Effects on Human Health

The vehicular pollutant have damaging effects on both human health and ecology. The health effects of pollution vary in the degree of severity,covering a range of minor effects to serious illness, as well as premature death in certain cases. These pollutants are believed to directly affect the respiratory and cardiovascular systems. In particular, high levels of Sulphur dioxide and Suspended Particulate Matter are associated with increased mortality, morbidity and impaired pulmonary function.

Pollutant Effect on Human Health

Carbon Monoxide

Affects the cardio vascular system, exacerbating cardiovascular disease symptoms, particularly angina; may also particularly affect fetuses, sick, anemic and young children, affects nervous system impairing physical coordination, vision and judgments, creating nausea and headaches, reducing productivity and increasing personal discomfort.

Nitrogen Oxides

Increased susceptibility to infections, pulmonary diseases, impairment of lung function and eye, nose and throat irritations.

Sulphur Dioxide

Affect lung function adversely.

Particulate Matter and Respirable Particulate Matter (SPM and RPM)

Fine particulate matter may be toxic in itself or may carry toxic (including carcinogenic) trace substance, and can alter the immune system. Fine particulates penetrate deep into the respiratory system irritating lung tissue and causing long-term disorders.


Impairs liver and kidney, causes brain damage in children resulting in lower I.Q., hyperactivity and reduced ability to concentrate.


Both toxic and carcinogenic. Excessive incidence of leukemia (blood cancer) in high exposure areas.

Exhaust Emission Standards

The pollution standards for in use vehicles have been prescribed under Rule 115(2) of Central Motor vehicles Rules, 1989. They are:

Petrol / CNG / LPG Vehicles:

a) Idling Carbon Monoxide emission limit for all two and three-wheeled vehicles should not exceed 4.5%.

b) Idling Carbon Monoxide Emission limit for all vehicles other than two and three- wheelers should not exceed 3%.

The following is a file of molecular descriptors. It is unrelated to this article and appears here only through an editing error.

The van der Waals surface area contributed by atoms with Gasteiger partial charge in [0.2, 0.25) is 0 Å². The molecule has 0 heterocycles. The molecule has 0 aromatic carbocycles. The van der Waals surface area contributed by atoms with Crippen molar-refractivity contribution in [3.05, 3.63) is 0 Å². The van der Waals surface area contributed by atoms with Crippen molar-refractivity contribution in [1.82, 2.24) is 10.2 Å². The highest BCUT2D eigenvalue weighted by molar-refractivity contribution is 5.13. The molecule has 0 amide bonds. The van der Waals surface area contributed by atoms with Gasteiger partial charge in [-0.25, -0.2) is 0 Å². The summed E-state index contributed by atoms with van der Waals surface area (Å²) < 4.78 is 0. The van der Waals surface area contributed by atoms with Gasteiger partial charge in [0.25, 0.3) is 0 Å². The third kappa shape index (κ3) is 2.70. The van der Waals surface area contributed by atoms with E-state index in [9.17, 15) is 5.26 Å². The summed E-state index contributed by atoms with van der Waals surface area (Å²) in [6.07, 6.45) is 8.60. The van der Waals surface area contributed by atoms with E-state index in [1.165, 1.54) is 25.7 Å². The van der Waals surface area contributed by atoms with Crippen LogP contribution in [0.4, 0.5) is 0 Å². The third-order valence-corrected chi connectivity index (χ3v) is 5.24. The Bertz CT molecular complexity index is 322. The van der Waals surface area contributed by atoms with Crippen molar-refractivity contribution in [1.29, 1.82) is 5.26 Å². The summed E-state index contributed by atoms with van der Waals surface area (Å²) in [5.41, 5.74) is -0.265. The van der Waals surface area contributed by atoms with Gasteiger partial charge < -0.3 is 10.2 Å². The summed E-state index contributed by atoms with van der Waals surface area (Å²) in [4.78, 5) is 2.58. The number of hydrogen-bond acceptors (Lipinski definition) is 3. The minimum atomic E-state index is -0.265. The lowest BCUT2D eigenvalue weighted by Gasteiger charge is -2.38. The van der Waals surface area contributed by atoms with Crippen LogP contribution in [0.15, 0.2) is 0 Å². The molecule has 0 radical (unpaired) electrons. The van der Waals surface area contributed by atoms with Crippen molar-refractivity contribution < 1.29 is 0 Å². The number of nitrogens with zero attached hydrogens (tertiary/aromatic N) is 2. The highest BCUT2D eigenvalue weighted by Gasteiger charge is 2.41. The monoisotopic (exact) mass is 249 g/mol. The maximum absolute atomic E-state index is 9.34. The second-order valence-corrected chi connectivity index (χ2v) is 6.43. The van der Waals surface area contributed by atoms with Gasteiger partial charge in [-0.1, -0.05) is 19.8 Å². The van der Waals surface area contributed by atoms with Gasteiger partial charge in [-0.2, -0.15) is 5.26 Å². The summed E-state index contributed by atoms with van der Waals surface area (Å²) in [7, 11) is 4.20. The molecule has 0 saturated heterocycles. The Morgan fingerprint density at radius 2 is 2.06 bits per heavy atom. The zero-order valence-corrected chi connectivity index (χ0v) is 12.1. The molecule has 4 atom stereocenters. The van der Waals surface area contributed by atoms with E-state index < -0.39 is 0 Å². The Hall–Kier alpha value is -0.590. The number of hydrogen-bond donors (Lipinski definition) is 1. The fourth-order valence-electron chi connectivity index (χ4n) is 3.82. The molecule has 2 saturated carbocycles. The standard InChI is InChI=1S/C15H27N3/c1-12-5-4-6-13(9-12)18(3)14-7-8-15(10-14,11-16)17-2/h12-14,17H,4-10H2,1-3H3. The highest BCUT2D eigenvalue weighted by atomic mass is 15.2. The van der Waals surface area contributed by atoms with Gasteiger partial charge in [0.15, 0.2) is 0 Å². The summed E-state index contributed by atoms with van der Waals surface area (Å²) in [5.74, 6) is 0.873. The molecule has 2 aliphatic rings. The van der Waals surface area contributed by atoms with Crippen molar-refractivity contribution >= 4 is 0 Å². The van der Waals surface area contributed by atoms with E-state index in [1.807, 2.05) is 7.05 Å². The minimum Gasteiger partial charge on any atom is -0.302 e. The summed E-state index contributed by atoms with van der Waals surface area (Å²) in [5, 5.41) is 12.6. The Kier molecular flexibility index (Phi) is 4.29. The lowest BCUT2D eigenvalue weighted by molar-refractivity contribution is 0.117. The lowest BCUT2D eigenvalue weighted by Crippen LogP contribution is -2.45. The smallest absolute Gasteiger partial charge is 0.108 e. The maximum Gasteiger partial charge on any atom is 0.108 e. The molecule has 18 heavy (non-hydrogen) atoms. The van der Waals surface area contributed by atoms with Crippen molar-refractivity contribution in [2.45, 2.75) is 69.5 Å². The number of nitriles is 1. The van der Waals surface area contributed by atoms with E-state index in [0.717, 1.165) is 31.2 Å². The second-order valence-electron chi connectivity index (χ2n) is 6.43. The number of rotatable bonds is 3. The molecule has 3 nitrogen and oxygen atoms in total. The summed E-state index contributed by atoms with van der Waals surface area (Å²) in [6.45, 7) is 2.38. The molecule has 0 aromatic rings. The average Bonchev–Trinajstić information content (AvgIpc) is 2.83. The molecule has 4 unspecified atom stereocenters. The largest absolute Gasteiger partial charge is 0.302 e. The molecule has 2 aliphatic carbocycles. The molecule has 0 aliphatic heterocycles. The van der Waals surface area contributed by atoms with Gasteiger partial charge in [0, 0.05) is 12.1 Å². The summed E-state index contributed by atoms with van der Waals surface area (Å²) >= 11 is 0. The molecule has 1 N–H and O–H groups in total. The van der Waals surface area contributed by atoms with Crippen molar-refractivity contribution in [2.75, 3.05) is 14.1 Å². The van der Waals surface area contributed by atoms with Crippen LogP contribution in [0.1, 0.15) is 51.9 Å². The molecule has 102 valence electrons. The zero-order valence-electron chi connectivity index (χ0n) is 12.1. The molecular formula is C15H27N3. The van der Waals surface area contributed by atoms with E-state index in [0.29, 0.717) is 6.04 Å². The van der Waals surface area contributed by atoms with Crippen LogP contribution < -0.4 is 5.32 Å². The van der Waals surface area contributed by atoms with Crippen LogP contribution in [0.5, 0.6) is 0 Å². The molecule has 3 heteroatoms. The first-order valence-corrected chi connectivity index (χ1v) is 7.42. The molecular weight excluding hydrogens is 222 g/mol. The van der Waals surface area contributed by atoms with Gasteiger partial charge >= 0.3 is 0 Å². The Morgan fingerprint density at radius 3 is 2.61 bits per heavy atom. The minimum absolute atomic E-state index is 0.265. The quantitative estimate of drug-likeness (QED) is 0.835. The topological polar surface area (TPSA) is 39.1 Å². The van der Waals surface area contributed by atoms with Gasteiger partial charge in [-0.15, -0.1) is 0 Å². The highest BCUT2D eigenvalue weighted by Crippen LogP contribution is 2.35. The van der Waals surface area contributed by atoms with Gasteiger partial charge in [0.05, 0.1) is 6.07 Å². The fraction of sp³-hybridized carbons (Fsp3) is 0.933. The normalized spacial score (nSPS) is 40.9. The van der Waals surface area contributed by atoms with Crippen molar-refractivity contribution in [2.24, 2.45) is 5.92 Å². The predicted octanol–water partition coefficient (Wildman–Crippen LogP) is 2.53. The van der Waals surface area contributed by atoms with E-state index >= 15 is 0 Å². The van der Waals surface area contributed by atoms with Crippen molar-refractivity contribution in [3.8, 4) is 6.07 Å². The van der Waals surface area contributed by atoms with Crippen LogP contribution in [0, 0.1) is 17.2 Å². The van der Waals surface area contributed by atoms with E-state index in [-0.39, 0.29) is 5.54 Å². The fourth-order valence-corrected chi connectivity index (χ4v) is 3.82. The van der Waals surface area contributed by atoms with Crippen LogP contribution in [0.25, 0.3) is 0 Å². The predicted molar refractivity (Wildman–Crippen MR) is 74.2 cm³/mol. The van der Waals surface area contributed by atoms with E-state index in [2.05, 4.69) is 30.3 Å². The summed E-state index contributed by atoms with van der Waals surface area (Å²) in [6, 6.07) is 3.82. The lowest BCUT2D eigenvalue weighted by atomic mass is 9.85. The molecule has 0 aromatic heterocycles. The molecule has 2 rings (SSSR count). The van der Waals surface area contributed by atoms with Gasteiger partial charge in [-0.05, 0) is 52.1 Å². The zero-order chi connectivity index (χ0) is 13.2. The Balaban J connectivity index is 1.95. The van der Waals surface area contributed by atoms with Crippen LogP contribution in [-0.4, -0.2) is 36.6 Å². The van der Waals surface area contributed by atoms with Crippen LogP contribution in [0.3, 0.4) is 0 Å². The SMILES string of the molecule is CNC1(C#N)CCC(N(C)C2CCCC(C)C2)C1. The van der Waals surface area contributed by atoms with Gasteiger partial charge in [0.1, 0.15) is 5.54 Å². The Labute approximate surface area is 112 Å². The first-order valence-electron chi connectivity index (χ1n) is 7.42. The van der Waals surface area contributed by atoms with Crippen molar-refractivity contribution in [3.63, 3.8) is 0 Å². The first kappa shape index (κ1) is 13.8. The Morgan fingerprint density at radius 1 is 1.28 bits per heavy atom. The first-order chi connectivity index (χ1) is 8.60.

Diesel Vehicles:

Smoke density for all diesel driven vehicles should not exceed 65 hartridge Smoke Units.

Maintenance Tips

A well-maintained vehicle not only pollutes less but also gives better fuel mileage. While servicing the vehicle ask your workshop to pay attention to the following for better maintenance and lower pollution levels from your petrol driven vehicle: -

    • Proper tuning of the carburetor and lean mixture setting.

    • Regular cleaning of the air filter.

    • Regular checking of the ignition system with special attention to spark plug, plug gap, ignition coil, condenser, leads ignition timing & battery voltage.

    • Proper Valve tappet clearance.

    • Steering and wheel alignment.

    • Tyre pressure and tyre wear etc.

    • Always go to a trained mechanic for servicing your vehicles

Do’s and Don’ts

    • After the vehicle has been parked / unused for a long time (three to four weeks) the engine might require tuning.

    • Switch off the engine for stops of more than two minutes.

    • At high speeds fuel consumption and exhaust pollution increases.

    • Do not press the accelerator more than necessary.

    • Do not use the choke unless absolutely necessary and also do not drive with your foot on the clutch.